Why do we yawn?
What's the real reason we yawn?
Chances are by the time you finish reading this article, you will have yawned at least once. Yawning is one of the most intriguing human behaviors. And the fact of the matter is we simply don't really know why people and animals yawn.
Commonly-held wisdom says that people yawn because they are tired or bored. But there really aren't any studies that support this claim. The sum of the scientific evidence is that yawning is an involuntary respiratory reflex, but that still doesn't answer the question, Why do we yawn?
What a Yawn Really Is
Technically-speaking a yawn is the reflex opening of a person's mouth, followed closely by the deep inhalation and exhalation of air. The corresponding sighs and noises that often accompany yawns are actually optional.
What Yawning Accomplishes
Yawning is a biological mechanism that helps to regulate the carbon dioxide and oxygen levels in your blood. The act is instigated and controlled by the spinal and nerve centers. Most scientists believe that yawning is triggered by fatigue or boredom, because during these times breathing may be more shallow than normal, transporting a smaller amount of oxygen to the lungs through the cardiovascular system.
During a yawn a person's alertness is heightened by the sudden intake of oxygen, which increases the heart rate, rids the body of any carbon dioxide buildup and forces oxygen through the blood vessels and to the brain. Shortly after the yawn is finished normal breathing resumes and ventilates the lungs. This system regulation vaguely answers the question Why do we yawn? But many mysteries remain.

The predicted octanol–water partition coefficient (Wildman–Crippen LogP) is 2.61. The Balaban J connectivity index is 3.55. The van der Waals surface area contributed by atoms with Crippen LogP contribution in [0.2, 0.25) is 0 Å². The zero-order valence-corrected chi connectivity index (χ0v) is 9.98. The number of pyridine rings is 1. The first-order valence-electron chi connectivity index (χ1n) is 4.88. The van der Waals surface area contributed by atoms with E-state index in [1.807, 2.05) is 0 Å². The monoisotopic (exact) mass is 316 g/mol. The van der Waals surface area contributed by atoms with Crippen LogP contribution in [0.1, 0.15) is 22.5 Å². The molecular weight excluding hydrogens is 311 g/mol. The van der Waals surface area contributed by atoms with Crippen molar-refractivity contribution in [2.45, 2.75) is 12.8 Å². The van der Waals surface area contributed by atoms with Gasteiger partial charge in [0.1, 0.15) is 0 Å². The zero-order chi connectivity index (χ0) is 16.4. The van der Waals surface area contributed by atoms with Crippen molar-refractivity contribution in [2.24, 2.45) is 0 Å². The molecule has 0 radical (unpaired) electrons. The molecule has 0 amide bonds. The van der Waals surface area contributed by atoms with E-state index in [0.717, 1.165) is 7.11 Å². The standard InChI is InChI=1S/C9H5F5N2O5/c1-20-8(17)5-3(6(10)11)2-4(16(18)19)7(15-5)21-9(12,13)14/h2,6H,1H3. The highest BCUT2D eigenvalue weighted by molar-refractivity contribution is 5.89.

Mysteries of a Yawn
One of the most mysterious aspects of yawning is its contagious nature. How often have you begun yawning when you see someone near you doing the same? Most scientific analysts will tell you that the power of suggestion is strong, and you really don't need to yawn when you see a friend or coworker yawning, you just think you do. This answer doesn't really help us understand why people with lower brainstem damage or multiple sclerosis often yawn excessively, however. It also doesn't explain why fetuses yawn in the womb (at as young as 11 weeks!), since they do not breathe oxygen until they are born.
So, why do we yawn? No one really knows. Don't get upset when someone begins yawning while you are speaking to them. It's just an involuntary, mysterious behavior that most people have a hard time controlling. The accompanying roll of the eyes or loud bored noises (a common behavior by teens when they are in the vicinity of their parents) are completely controllable, however.